The effects of a spinal cord injury
Spinal cord injury is any damage to your spinal cord, a bundle of nerve enclosed within your spine. Spinal cord damage is often regarded as a life-changing injury, because individuals living with this condition often suffer from permanent changes in their muscle strength, body functions and sensations.
There are many possible causes of a spinal cord injury. For instance, the website of the Providence car accident lawyer of the Law Offices of Ronald J. Resmini, LTD., says that car crashes are among the many possible causes of a spinal cord injury. Pedestrian accidents, motorcycle crashes, and even slip and fall in an unsafe workplace or in someone else’s property could also result in irreversible spinal cord injury.
A damaged spinal cord can hurt you for life. For most people, having this condition profoundly affected their personal and career lives. Because paralysis of the affected body part is oftentimes the result of a spinal cord injury, living with a damaged spine could affect how you do things independently. Holding your utensils or going up the stairs, for instance, could become laborious tasks that you would the assistance of someone else. In some cases, a spinal cord injury may even take your capacity to earn a living.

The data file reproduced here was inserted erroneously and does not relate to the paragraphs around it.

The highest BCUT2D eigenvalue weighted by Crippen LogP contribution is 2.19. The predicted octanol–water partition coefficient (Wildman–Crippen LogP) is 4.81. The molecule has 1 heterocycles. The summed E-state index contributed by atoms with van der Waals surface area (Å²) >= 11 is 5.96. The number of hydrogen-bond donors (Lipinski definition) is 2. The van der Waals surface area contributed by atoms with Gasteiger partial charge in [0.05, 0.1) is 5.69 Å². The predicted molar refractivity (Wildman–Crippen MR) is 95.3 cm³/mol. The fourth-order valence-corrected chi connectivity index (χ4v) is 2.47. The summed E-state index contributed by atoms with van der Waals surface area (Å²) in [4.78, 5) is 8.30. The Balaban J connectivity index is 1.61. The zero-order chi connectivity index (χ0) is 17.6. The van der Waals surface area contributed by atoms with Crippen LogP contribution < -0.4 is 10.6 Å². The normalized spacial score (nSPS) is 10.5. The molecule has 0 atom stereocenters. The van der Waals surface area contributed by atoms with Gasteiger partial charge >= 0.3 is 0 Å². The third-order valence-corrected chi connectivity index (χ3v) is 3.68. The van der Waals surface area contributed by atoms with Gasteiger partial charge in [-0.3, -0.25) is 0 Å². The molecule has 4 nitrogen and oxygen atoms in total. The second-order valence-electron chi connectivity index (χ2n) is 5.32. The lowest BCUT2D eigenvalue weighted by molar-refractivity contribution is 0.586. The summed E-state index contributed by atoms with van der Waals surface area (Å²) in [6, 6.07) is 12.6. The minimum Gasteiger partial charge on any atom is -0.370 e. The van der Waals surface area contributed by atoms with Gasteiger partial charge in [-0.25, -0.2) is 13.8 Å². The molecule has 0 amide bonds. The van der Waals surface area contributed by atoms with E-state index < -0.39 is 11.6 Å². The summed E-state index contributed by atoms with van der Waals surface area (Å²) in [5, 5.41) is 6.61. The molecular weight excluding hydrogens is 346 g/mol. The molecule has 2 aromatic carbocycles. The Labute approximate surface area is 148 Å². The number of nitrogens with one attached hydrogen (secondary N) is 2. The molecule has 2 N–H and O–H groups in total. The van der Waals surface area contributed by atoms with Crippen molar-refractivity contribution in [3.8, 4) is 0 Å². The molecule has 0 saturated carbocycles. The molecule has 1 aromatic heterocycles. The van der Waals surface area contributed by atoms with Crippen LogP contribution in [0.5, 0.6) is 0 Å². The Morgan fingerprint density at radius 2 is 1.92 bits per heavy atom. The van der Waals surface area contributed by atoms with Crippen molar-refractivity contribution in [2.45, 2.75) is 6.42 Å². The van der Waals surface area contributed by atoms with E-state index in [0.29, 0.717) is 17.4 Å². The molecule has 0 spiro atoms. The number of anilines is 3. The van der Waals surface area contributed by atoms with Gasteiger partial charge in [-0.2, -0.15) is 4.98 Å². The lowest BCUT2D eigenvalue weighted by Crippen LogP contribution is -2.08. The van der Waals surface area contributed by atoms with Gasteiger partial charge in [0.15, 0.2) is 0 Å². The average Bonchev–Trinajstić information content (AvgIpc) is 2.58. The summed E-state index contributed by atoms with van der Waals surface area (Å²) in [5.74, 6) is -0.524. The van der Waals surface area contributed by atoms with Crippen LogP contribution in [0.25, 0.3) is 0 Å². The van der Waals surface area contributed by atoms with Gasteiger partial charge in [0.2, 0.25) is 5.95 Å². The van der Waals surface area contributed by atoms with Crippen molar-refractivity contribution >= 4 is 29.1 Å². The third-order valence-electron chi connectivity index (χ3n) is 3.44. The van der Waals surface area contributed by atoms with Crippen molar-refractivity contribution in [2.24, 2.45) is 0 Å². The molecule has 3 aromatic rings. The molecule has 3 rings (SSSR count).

Apart from compromised mobility, a person with spinal cord damage may suffer from nerve and muscle-related complications. Loss of bowel and bladder movement, for instance, is common for those with this condition. A person with a damaged spinal cord also has poor control in his respiratory system, making it more difficult for him to breathe and expel mucus, making him more prone to lung diseases. Poor control of the circulatory system may also arise from a damaged spine, making the patient more prone to low blood pressure, blood clots, and pulmonary embolism.
A person with irreversible spinal cord damage needs the support that they need not only from his doctors, but also from his friends and family. Available treatment options should also be discussed to him to help him cope with his disability and regain his control.